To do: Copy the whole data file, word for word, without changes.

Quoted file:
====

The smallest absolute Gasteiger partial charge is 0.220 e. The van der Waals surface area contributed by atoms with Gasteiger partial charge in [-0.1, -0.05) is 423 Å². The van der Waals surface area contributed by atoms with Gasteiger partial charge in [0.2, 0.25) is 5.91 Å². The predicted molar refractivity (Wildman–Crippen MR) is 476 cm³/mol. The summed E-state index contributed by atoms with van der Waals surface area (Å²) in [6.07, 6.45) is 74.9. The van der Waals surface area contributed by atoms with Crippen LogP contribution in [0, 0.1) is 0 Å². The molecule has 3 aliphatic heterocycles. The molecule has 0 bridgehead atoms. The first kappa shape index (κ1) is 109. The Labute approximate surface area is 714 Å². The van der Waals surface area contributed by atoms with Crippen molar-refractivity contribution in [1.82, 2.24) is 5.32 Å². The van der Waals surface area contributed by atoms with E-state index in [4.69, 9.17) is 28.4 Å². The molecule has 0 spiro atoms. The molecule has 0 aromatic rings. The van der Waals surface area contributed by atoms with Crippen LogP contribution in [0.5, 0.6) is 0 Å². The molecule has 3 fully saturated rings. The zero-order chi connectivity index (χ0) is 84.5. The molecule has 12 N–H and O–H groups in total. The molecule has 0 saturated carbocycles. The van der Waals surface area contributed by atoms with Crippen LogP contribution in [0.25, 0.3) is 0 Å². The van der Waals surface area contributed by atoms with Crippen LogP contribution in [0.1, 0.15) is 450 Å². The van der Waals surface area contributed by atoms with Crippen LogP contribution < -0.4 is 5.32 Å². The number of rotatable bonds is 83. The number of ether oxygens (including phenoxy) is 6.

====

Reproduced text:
The smallest absolute Gasteiger partial charge is 0.220 e. The van der Waals surface area contributed by atoms with Gasteiger partial charge in [-0.1, -0.05) is 423 Å². The van der Waals surface area contributed by atoms with Gasteiger partial charge in [0.2, 0.25) is 5.91 Å². The predicted molar refractivity (Wildman–Crippen MR) is 476 cm³/mol. The summed E-state index contributed by atoms with van der Waals surface area (Å²) in [6.07, 6.45) is 74.9. The van der Waals surface area contributed by atoms with Crippen LogP contribution in [0, 0.1) is 0 Å². The molecule has 3 aliphatic heterocycles. The molecule has 0 bridgehead atoms. The first kappa shape index (κ1) is 109. The Labute approximate surface area is 714 Å². The van der Waals surface area contributed by atoms with Crippen molar-refractivity contribution in [1.82, 2.24) is 5.32 Å². The van der Waals surface area contributed by atoms with E-state index in [4.69, 9.17) is 28.4 Å². The molecule has 0 spiro atoms. The molecule has 0 aromatic rings. The van der Waals surface area contributed by atoms with Crippen LogP contribution in [0.5, 0.6) is 0 Å². The molecule has 3 fully saturated rings. The zero-order chi connectivity index (χ0) is 84.5. The molecule has 12 N–H and O–H groups in total. The molecule has 0 saturated carbocycles. The van der Waals surface area contributed by atoms with Crippen LogP contribution in [0.25, 0.3) is 0 Å². The van der Waals surface area contributed by atoms with Crippen LogP contribution in [0.1, 0.15) is 450 Å². The van der Waals surface area contributed by atoms with Crippen LogP contribution < -0.4 is 5.32 Å². The number of rotatable bonds is 83. The number of ether oxygens (including phenoxy) is 6.